When Pets Warn You of An Impending Migraine

Pet Soothing and Migraine-Alerting Behaviors

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We all love our furry friends. They bring companionship, joy and perspective to our lives. Not surprisingly, there is a reason why “pet therapy”  exists. Pets can provide comfort and emotional healing to those who are sick, lonely or uncomfortable.

What is Animal-Assisted Therapy?

Animal-assisted therapy (AAT) is an intervention used by health care providers in various settings, ranging from hospitals to extended care facilities, and for patients of all ages, including children and the elderly.

This type of therapy uses the human-animal bond to promote relaxation. It has been found to lower individual’s blood pressure and heart rate, improve mood symptoms such as anxiety and depression, and even used as an adjunct or complementary therapy in pain clinics.

So, if you are a headache sufferer, you may find that your pets have a keen ability to comfort you or maybe even ease your pain a bit, both physically and emotionally. In addition, some people even notice that their pets alert them to medical problems, like when their sugar is too low (in people with diabetes) or when a migraine is about to occur.

Study Examining Dog Migraine-Alerting Behaviors

An online survey of 18 questions was filled out by over 1000 migraineurs who were also dog owners. The questions revolved around the participant’s migraines, and their dog’s behaviors before and during their migraine attacks.

According to the survey results, over half of the participants reported a recognized change in their dog’s behavior before or during the first phase of their migraine attack.

Of the 466 participants who provided details about their dog’s behavior, 57 percent were able to identify dog alerting behaviors before a migraine attack, typically within two hours. The most commonly reported behavior alteration was unusual attentiveness to the owners, often described as "clingy" or "glued to my side." Other behaviors included:

  • intense staring
  • licking
  • pawing
  • whining

A little over a third of the migraineurs reported initiating migraine therapy upon recognition of their dog’s alerting behaviors, prior to their attack starting. These results were independent of the participant’s migraine frequency or breed of dog.

What are the Dogs Recognizing?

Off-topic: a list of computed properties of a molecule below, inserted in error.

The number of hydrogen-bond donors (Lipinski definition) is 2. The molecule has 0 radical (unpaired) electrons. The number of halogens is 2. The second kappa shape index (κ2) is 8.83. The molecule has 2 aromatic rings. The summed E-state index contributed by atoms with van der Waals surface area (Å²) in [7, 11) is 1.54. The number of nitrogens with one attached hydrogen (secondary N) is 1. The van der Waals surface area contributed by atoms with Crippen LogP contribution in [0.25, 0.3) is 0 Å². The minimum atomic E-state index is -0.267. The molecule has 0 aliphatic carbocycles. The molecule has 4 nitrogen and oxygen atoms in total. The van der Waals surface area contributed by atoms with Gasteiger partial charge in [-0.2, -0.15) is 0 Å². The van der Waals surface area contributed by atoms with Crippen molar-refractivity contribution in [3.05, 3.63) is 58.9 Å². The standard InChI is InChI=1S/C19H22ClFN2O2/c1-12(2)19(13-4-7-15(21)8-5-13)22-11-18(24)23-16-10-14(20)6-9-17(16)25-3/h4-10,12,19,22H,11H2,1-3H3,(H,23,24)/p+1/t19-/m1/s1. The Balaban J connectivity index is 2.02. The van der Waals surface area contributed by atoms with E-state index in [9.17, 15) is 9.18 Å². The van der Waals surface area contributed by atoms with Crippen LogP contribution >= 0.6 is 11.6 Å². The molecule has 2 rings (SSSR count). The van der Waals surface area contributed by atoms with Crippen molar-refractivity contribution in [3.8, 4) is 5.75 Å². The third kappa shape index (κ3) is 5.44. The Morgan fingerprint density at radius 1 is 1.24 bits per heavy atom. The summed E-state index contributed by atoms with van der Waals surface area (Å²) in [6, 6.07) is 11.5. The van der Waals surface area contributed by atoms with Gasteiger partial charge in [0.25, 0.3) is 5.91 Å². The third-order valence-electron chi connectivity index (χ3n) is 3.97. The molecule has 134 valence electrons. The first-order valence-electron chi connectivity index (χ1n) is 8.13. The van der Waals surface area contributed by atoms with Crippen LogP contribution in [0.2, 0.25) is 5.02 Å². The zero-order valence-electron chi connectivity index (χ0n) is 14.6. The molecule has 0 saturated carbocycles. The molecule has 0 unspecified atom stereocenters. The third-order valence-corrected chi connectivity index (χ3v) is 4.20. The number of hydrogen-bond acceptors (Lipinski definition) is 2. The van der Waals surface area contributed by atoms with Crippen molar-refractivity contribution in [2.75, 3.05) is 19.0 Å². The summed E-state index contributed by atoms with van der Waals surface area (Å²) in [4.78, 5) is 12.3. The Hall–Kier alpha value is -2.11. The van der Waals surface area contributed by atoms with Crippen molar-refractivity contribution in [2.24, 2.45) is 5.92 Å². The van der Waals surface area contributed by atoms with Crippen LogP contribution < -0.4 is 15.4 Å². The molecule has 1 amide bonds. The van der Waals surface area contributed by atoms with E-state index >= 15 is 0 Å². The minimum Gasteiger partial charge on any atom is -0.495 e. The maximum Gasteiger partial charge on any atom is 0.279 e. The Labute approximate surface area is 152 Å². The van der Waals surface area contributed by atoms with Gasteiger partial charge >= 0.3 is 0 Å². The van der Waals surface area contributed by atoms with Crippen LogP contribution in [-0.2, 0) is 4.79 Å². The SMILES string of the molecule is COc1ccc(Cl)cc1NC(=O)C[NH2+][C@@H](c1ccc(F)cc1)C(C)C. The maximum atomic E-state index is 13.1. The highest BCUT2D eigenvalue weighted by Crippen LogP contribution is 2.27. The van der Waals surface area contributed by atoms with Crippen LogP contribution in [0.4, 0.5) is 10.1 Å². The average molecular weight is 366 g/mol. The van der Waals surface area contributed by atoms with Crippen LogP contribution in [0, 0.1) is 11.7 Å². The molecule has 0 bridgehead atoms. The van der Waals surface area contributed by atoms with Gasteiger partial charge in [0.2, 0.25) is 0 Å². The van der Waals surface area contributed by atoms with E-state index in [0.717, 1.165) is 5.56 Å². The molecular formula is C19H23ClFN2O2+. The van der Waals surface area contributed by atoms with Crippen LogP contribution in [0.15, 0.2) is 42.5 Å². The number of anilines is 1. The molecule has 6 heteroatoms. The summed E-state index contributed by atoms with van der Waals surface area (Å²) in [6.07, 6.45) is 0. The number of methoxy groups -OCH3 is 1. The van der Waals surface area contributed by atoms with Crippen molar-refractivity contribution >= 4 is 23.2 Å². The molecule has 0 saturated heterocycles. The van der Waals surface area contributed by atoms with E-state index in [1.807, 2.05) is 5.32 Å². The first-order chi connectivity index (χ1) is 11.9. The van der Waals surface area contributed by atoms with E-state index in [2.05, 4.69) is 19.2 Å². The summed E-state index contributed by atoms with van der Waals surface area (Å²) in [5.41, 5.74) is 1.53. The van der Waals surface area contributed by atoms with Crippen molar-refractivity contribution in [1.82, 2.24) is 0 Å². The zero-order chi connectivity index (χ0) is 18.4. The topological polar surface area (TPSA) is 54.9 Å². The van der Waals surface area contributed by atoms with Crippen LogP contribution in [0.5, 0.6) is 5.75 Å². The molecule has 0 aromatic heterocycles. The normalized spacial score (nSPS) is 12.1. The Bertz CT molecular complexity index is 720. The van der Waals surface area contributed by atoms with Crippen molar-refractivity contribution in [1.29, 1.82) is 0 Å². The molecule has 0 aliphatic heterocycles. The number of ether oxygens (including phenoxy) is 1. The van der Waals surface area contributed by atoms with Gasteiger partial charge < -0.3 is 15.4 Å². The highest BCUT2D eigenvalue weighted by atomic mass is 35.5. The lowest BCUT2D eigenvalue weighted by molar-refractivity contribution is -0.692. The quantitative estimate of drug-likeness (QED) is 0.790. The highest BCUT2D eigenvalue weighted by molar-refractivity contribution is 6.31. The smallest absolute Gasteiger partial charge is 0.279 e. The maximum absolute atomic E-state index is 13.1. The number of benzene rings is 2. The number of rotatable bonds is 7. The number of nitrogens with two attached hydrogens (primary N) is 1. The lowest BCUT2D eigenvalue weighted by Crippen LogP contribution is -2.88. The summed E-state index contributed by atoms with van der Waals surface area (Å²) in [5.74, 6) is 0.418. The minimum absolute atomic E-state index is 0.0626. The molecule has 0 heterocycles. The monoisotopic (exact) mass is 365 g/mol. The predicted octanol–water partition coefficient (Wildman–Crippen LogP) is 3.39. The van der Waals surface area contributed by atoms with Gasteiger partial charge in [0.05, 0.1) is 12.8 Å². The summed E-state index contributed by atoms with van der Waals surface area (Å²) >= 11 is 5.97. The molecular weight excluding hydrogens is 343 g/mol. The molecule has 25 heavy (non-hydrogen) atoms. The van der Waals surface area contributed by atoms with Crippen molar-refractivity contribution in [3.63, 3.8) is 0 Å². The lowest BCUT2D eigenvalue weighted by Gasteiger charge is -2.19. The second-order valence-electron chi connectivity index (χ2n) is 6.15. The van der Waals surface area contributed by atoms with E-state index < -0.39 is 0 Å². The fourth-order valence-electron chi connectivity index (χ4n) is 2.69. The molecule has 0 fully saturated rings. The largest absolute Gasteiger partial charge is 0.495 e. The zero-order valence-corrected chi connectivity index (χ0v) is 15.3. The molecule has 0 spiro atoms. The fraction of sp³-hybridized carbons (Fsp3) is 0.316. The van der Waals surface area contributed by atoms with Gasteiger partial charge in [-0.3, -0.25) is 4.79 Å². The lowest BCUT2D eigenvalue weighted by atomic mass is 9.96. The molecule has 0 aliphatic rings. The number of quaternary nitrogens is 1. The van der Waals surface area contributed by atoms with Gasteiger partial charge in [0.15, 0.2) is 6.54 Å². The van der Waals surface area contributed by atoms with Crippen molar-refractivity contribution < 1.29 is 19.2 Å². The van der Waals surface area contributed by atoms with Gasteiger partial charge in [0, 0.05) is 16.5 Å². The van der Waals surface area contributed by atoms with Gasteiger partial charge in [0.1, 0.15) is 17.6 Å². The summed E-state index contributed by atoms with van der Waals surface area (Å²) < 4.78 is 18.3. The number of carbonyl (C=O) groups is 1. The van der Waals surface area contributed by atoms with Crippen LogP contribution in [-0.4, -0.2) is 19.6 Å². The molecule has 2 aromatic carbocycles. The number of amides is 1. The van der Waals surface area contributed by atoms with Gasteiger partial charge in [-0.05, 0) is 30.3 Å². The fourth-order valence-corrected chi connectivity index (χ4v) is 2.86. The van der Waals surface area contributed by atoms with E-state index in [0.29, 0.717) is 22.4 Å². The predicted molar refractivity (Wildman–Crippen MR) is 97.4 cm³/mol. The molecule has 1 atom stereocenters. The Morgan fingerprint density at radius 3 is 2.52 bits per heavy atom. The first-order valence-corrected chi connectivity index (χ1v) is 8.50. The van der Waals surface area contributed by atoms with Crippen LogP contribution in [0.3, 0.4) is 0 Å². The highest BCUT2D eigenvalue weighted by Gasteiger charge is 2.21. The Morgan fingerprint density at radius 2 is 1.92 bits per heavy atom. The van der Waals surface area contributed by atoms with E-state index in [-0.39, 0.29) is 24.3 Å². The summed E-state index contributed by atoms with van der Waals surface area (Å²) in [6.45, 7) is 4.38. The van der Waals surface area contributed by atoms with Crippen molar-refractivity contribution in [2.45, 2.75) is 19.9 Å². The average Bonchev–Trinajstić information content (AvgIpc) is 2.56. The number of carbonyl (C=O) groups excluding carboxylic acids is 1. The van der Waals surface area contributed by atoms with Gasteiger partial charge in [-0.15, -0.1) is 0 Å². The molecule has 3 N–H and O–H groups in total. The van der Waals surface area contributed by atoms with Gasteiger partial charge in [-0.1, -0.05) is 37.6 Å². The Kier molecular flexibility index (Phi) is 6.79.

They are likely recognizing the migraine prodrome phase, which begins hours to days prior to a migraine attack. The symptoms of a prodrome phase are variable, but tend to include symptoms like fatigue, mood changes (depression or irritability) or nausea. The benefit of recognizing the prodrome phase is that a person can initiate migraine treatment before the migraine begins -- this can either lessen the severity of the migraine or prevent it completely.

Bottom Line

This article is not suggesting that you need to buy a dog if you have migraines. Caring for and loving a pet is a wonderful but time and resource-consuming proposition. That being said, if you happen to have a dog or even another type of pet, you may want to pay attention to their behavior around your migraine attacks. If anything, it's an interesting and harmless activity.  


Giffin, N.J., et al. (2003). Premonitory symptoms in migraine: an electronic diary study. Neurology, Mar 25;60(6):935-40.

Marcus, D.A., Bernstein, C.D., Constantin, J.M., Kunkel, F.A., Breuer, P., Hanlon, R.B. (2012). Animal-assisted therapy at an outpatient pain management clinic. Pain Medicine, Jan;13(1):45-57

Marcus, D.A., Bhowmick, A. (2013). Survey of migraine sufferers with dogs to evaluate for canine migraine-alerting behaviors. Journal of Alternative and Complementary Medicine, Jun;19(6):501-8.

DISCLAIMER: The information in this site is for educational purposes only. It should not be used as a substitute for personal care by a licensed physician. Please see your doctor for diagnosis and treatment of any concerning symptoms or medical condition.

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